Ovid says that hares and goats—animals considered fertile and salacious—were ceremonially released as part of the festivities. Persius says that the crowd was pelted with vetches, beans, and lupins, also symbols of fertility.

In contrast to the Cerealia, when white garments were worn, multi-colored clothing was customary.[17] There may have been nocturnal observances, since sources mention measures taken to light the way after the theatrical performances.

A rite called the Florifertum is described by one source[18] as involving the bearing (fert-) of wheat ears (spicae) into a shrine (sacrarium). It is unclear whether the offering was made to Flora[19] or to Ceres,[20] or whether if made to Flora it occurred on April 27 or May 3.[21] Ovid describes a florifertum in honor of Juno Lucina on March 1,[22] a date also celebrated as the dies natalis ("birthday") of Mars[23] in whose conception Flora played a role.

Continuations[edit]

In Romanian (a Romance language), Palm Sunday is called Duminica Floriilor. This name was derived from Floralia by assigning the name of a Roman festival to a Christian feast that is celebrated during the same season.[citation needed]

See also[edit]

  • Rosalia, a festival of roses celebrated throughout the Roman Empire

References[edit]

  1. ^ Ovid, Fasti, Book 4; T.P. Wiseman, The Myths of Rome (University of Exeter Press, 2004), pp. 1–11.
  2. ^ Robert Turcan, The Gods of Ancient Rome (Routledge, 2001; originally published in French 1998), p. 69.
  3. ^ H.H. Scullard, Festivals and Ceremonies of the Roman Republic (Cornell University Press, 1981), p. 110.
  4. ^ William Warde Fowler, The Roman Festivals of the Period of the Republic (London, 1908), p. 92.
  5. ^ Fowler, Roman Festivals, p. 92; Scullard, Festivals and Ceremonies of the Roman Republic, p. 110.
  6. ^ Scullard, Festivals and Ceremonies of the Roman Republic, p. 110.
  7. ^ Fowler, Roman Festivals, p. 92.
  8. ^ Scullard, Festivals and Ceremonies of the Roman Republic, p. 110.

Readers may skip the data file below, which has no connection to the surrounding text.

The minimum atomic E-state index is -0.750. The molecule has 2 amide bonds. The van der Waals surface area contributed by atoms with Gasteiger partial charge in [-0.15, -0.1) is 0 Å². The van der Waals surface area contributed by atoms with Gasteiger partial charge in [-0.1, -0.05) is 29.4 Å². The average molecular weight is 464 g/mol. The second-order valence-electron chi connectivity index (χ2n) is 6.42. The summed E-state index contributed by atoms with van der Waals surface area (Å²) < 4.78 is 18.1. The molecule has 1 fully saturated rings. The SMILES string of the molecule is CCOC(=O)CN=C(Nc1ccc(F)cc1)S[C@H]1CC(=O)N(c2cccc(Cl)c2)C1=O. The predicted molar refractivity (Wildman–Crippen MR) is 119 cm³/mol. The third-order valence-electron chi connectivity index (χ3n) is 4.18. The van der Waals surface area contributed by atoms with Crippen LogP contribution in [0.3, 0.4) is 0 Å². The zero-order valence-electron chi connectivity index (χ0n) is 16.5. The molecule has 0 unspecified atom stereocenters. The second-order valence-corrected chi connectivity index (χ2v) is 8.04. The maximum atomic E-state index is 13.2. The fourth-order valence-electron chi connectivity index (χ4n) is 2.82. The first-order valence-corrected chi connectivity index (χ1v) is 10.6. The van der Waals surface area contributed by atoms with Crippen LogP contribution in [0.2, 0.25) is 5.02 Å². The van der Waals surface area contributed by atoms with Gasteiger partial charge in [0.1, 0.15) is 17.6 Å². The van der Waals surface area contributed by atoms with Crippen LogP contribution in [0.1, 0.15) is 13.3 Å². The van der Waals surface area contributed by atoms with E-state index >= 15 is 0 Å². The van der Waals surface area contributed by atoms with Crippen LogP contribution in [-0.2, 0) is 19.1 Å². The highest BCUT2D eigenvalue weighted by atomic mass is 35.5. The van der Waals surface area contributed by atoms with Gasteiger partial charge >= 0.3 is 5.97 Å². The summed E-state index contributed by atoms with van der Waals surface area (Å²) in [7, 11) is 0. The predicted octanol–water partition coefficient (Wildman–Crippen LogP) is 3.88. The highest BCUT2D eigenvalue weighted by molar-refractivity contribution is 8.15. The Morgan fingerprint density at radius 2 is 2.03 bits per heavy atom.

9. ^ Scullard, Festivals and Ceremonies of the Roman Republic, p. 110.
  10. ^ Scullard, Festivals and Ceremonies of the Roman Republic, p. 110.
  11. ^ Scullard, Festivals and Ceremonies of the Roman Republic, pp. 110–111.
  12. ^ Scullard, Festivals and Ceremonies of the Roman Republic, p. 110.
  13. ^ Suetonius, Life of Galba 6.1; Thomas E.J. Wiedemann, Emperors and Gladiators p. 63.
  14. ^ Juvenal, 6.249f.
  15. ^ Scullard, Festivals and Ceremonies of the Roman Republic, p. 110.
  16. ^ Thomas A.J. McGinn, Prostitution, Sexuality and the Law in Ancient Rome (Oxford University Press, 1998), p. 24.
  17. ^ Ovid, Fasti 5.355ff.
  18. ^ Festus, 81 in the edition of Lindsay.
  19. ^ P.Wissowa, Religion und Kultus der Römer, 1912, München ; H.Le Bonniec, Le culte de Cérès à Rome des origines à la fin de la République, 1958, Paris; Kurt Latte, Römische Religionsgeschichte , 1960, Leipzig; P.Pouthier, Ops et la conception divine de l’abondance dans la religion romaine jusqu’à la mort d’Auguste, BEFAR 242, 1981, Rome.
  20. ^ Kurt Latte, Römische Religionsgeschichte , 1960, Leipzig.
  21. ^ Scullard, Festivals and Ceremonies of the Roman Republic, p. 249.
  22. ^ Ovid, Fasti 3.251-258: "Bear flowers to the Goddess; this Goddess rejoices in flowering plants" (ferte Deae (=Juno Lucina) flores; gaudet florentibus herbis haec Dea).
  23. ^ F-H.Massa-Pairault, Lasa Vecu, Lasa Vecuvia, Dialoghi di Archeologia, 3,6, 1988.